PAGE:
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There have been major developments in the past month in the race for liquefied natural gas (LNG) export profits. And those developments will mean big profits for the companies and investors who get there first.
Houston-based Cheniere Energy (NYSEMKT: LNG ) was the first to get Department of Energy LNG export facility approval, and now it has signed another major export customer, moving it into pole position.
According to the Cheniere website, Spain-based Endesa Generacion S.A. agreed to buy about 1.5 million tonnes per annum of LNG from Cheniere's Corpus Christi facility once it is operational. The agreement will extend for 20 years from the date of first delivery, with an option to extend. Deliveries are expected to begin as early as 2018.
In December, Cheniere signed a 20-year agreement with the Indonesian state-owned company PT Pertamina. Not surprisingly, Cheniere stock continues to hit new highs. The stock has increased almost 28% in the last 12 weeks.
But in spite of Cheniere's achievements, the race is not yet won, or even over for the competitors.
Hot on the heels of Cheniere is Dominion Resources (NYSE: D ) , the Maryland-based utility company.
On March 31 the company announced that its wholly owned subsidiary Dominion Midstream Partners has filed a Form S-1 with the U.S. Securities and Exchange Commission (SEC) for an initial public offering of common units in a master limited partnership (MLP). (The new MLP expects to apply for a listing on the New York Stock Exchange under the ticker symbol DM.)
The MLP will benefit from and include all the outstanding preferred equity interests in the Cove Point LNG import and regasification plant in Maryland, as well as a 136-mile pipeline that connects the Cove Point plant to onshore interstate pipelines.
Dominion Midstream should also anticipate a burst of environmental protest against the plan. Environmental groups energized by their success at delaying -- and possibly killing -- the Keystone XL pipeline have taken aim at the proposed liquefaction plant.
As is common with MLP spinoffs, Dominion will retain 100% ownership of the general partner of Dominion Midstream and 100% of the incentive distribution rights. Dominion will also retain a majority of the common units in the new MLP.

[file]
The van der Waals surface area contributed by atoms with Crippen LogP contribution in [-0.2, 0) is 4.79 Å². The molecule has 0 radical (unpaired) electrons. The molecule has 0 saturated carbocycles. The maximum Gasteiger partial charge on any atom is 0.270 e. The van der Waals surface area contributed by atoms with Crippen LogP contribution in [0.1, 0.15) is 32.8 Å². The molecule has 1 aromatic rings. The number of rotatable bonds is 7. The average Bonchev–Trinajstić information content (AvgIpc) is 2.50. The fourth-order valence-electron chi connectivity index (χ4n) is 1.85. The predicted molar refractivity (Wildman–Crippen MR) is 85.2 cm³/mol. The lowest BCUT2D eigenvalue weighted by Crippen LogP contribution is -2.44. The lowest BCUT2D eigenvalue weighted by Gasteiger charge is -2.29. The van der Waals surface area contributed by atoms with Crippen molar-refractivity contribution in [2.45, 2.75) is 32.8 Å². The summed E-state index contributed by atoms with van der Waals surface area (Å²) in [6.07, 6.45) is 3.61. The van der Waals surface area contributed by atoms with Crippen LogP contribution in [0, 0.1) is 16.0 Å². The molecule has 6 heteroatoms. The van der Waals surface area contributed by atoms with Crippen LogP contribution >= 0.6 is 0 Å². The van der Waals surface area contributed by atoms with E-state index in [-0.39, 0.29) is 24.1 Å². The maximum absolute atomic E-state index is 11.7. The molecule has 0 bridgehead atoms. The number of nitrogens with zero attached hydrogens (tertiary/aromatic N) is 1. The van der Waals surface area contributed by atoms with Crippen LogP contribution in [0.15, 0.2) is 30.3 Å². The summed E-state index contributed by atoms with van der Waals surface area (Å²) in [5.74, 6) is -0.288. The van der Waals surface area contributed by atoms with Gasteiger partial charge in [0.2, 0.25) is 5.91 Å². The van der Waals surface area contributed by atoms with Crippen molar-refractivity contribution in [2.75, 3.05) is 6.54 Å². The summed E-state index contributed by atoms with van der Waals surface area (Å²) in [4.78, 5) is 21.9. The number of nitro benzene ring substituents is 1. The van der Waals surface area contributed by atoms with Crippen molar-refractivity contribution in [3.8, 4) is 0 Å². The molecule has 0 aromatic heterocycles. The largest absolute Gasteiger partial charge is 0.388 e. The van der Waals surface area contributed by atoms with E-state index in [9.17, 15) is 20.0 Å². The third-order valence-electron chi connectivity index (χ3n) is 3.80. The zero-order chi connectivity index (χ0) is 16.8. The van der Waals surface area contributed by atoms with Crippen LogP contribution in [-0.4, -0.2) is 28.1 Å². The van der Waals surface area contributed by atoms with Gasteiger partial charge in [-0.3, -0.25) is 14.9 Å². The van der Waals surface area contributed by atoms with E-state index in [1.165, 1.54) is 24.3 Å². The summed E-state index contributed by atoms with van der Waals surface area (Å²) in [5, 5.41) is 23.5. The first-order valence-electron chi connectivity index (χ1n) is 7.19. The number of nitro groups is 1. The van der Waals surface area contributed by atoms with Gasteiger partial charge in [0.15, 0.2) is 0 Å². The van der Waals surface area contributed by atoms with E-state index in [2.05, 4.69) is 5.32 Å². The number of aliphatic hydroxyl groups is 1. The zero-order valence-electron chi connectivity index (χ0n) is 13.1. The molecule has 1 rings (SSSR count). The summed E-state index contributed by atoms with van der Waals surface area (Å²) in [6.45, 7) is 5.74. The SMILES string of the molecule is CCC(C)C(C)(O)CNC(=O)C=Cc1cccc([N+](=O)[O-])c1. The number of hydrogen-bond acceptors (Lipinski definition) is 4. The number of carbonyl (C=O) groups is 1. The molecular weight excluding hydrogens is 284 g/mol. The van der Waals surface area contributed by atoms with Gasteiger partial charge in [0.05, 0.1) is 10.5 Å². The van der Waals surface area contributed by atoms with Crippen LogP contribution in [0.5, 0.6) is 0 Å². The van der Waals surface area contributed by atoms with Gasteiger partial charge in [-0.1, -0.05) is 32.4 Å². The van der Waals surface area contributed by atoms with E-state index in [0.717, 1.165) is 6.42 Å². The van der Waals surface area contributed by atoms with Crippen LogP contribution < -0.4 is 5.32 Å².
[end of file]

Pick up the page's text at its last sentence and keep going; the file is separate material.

Dominion's fourth-quarter 2013 earnings beat the top line but missed on the bottom. Operating revenue beat estimates by 4.8%, and the company enjoyed higher sales. But fourth-quarter adjusted earnings per share were only $0.80, $0.08 below analyst estimates. The company affirmed its long-term earnings growth of 5%-6% per share.
Dominion is still a great long-term utility investment, especially with recent developments in wind and solar energy. The stock has gained nearly 20% over the past year and continues to climb. The forthcoming MLP will definitely be one for energy investors to watch.
And the bronze goes to Canada!
In the back of the pack, but gaining momentum, is the newest contender in the LNG race: Canadian company Veresen (TSX: VSN ) received Department of Energy approval on March 24 for the proposed Jordan Cove Energy Project in Coos Bay, Ore. It is the first approval for an Asia-focused export facility.
ExxonMobil (NYSE: XOM ) , Chevron, and CNOOC are among companies that have proposed projects to export LNG to Asia, where gas prices are five times higher than in North America.
But the export approval may not be reason enough to invest with Veresen. The company is trading at 65 times trailing earnings, and has more than $1.2 billion worth of debt on the balance sheet.
The Jordan Cove facility joins other approved facilities, including the Freeport LNG Development in Freeport, Texas. ExxonMobil is in a partnership with Qatar Petroleum International to own and operate the Golden Pass facility, also in Texas. And Sempra Energy has received approval for the Cameron LNG terminal in Hackberry, La.
As of March 31, there are seven approved LNG export facilities. The companies with existing approvals already are lengths ahead in the LNG profits race, as are the investors who get in early.
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